Paclitaxel (Taxol; Bristol-Myers Squibb Oncology, Princeton, NJ) and carboplatin have each shown activity against non-small cell lung cancer and they are synergistic in vitro. We thus designed a phase I study to define the maximum tolerated dose and dose-limiting toxicity of the combination with and without filgrastim support. With an initial fixed dose of paclitaxel 135 mg/m2 given as a 24-hour infusion, carboplatin was administered in escalating doses in cohorts of three patients, based on a target area under the concentration-time curve (AUC) of 5, 7, 9, or 11 using Calvert's formula: dose (mg) = target AUC x (glomerular filtration rate + 25). Dose escalations were based on course I toxicities. Filgrastim 5 μg/kg was administered with the first cycle only after grade 4 neutropenia occurred in two of three patients at the prior dose level. One hundred five courses of paclitaxel and carboplatin have been administered in 26 patients. Dose-limiting toxicity (grade 4 neutropenia) occurred in two patients at level 2 (cycle I). Filgrastim was instituted thereafter with cycle I for the next four levels. Grade 4 thrombocytopenia was seen at level 4; thus, the carboplatin dose was de-escalated in the next level, but the paclitaxel dose was escalated. The regimen has been well tolerated. One patient had a complete response and 12 had partial responses, for an overall response rate of 50%. There is a suggestion of a dose-response effect with both paclitaxel and carboplatin. The combination of paclitaxel and carboplatin is active in non-small cell lung cancer, and the recommended phase II doses for the combination without filgrastim support are paclitaxel 175 mg/m2 as a 24-hour infusion with the carboplatin dose based on a target AUC of 7. The phase II dose with filgrastim support will be defined as dose escalation of paclitaxel continues.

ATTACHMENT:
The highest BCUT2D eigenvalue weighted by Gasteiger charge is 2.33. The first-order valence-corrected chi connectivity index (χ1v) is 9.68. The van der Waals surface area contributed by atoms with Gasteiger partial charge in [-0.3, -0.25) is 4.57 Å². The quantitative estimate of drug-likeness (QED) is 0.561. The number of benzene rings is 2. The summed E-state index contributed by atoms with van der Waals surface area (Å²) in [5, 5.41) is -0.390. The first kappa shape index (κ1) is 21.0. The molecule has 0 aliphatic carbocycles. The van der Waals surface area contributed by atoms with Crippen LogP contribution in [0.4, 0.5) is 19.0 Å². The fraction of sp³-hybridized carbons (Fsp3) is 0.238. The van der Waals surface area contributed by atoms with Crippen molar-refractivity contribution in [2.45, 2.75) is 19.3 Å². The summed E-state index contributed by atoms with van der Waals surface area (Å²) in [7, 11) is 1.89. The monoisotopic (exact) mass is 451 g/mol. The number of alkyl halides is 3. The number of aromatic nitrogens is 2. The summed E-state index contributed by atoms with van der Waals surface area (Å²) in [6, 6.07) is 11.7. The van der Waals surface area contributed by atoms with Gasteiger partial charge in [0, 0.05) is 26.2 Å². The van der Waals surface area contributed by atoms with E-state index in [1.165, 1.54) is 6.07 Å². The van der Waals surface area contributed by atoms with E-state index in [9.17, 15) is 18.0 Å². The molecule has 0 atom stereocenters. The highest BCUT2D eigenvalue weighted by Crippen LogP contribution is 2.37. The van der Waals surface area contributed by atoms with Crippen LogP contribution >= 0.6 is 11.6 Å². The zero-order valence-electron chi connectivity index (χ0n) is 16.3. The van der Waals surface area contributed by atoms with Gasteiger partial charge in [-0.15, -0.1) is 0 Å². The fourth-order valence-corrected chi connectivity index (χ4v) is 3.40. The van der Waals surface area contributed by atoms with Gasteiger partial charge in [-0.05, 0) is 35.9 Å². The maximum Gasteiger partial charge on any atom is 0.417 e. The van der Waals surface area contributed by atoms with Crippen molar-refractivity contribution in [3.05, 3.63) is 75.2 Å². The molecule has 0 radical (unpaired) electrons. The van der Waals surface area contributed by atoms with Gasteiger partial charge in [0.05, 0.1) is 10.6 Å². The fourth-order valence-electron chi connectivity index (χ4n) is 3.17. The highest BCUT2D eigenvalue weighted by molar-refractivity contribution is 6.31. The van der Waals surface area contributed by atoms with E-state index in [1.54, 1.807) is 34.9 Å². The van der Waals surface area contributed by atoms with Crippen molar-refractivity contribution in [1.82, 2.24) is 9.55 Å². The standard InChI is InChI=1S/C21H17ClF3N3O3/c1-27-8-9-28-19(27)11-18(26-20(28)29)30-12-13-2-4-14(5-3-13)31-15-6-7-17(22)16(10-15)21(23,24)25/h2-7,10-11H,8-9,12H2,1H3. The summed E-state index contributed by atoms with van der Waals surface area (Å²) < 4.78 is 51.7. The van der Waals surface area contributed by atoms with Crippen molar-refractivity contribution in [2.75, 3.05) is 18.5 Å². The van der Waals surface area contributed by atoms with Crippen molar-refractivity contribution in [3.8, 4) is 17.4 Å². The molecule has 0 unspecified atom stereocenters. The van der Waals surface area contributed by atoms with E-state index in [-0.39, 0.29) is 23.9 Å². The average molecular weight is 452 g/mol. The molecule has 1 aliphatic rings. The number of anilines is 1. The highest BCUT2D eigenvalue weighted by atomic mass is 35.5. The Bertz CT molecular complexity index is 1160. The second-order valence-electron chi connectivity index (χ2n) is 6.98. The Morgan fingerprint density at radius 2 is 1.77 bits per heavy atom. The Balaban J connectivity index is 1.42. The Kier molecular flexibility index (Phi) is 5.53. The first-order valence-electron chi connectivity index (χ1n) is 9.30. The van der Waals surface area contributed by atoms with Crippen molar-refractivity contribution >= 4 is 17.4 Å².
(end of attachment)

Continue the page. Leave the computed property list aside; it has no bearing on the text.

|Original language||English (US)|
|Number of pages||6|
|Journal||Seminars in oncology|
|Issue number||4 SUPPL. 9|
|State||Published - 1995|
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